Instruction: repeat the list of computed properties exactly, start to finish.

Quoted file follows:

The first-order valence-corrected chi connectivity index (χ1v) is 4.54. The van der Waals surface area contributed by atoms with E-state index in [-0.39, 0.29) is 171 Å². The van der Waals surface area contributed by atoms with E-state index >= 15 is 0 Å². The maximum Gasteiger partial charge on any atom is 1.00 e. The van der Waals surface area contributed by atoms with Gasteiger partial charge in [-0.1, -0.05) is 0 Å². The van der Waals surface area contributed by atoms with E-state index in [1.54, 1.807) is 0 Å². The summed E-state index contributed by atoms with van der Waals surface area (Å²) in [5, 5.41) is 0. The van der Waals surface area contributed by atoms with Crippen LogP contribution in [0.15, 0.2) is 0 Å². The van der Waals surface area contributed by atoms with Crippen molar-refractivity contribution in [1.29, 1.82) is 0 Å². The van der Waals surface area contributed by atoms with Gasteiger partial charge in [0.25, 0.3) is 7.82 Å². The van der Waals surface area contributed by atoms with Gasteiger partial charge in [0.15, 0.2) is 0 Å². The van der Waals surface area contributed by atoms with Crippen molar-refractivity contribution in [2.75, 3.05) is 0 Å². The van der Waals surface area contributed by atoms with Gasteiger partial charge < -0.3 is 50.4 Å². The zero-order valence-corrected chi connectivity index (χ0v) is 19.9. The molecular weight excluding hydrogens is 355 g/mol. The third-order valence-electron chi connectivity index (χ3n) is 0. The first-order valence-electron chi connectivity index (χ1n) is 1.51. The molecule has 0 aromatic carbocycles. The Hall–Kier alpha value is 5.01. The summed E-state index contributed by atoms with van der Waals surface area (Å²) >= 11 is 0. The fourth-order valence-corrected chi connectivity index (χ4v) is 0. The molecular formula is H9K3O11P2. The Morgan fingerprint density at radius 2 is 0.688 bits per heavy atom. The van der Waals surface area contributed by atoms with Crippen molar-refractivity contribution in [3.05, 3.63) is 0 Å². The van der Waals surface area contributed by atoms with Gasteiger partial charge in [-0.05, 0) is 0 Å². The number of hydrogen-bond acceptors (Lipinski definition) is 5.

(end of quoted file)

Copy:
The first-order valence-corrected chi connectivity index (χ1v) is 4.54. The van der Waals surface area contributed by atoms with E-state index in [-0.39, 0.29) is 171 Å². The van der Waals surface area contributed by atoms with E-state index >= 15 is 0 Å². The maximum Gasteiger partial charge on any atom is 1.00 e. The van der Waals surface area contributed by atoms with Gasteiger partial charge in [-0.1, -0.05) is 0 Å². The van der Waals surface area contributed by atoms with E-state index in [1.54, 1.807) is 0 Å². The summed E-state index contributed by atoms with van der Waals surface area (Å²) in [5, 5.41) is 0. The van der Waals surface area contributed by atoms with Crippen LogP contribution in [0.15, 0.2) is 0 Å². The van der Waals surface area contributed by atoms with Crippen molar-refractivity contribution in [1.29, 1.82) is 0 Å². The van der Waals surface area contributed by atoms with Gasteiger partial charge in [0.25, 0.3) is 7.82 Å². The van der Waals surface area contributed by atoms with Gasteiger partial charge in [0.15, 0.2) is 0 Å². The van der Waals surface area contributed by atoms with Crippen molar-refractivity contribution in [2.75, 3.05) is 0 Å². The van der Waals surface area contributed by atoms with Gasteiger partial charge < -0.3 is 50.4 Å². The zero-order valence-corrected chi connectivity index (χ0v) is 19.9. The molecular weight excluding hydrogens is 355 g/mol. The third-order valence-electron chi connectivity index (χ3n) is 0. The first-order valence-electron chi connectivity index (χ1n) is 1.51. The molecule has 0 aromatic carbocycles. The Hall–Kier alpha value is 5.01. The summed E-state index contributed by atoms with van der Waals surface area (Å²) >= 11 is 0. The fourth-order valence-corrected chi connectivity index (χ4v) is 0. The molecular formula is H9K3O11P2. The Morgan fingerprint density at radius 2 is 0.688 bits per heavy atom. The van der Waals surface area contributed by atoms with Crippen molar-refractivity contribution in [3.05, 3.63) is 0 Å². The van der Waals surface area contributed by atoms with Gasteiger partial charge in [-0.05, 0) is 0 Å². The number of hydrogen-bond acceptors (Lipinski definition) is 5.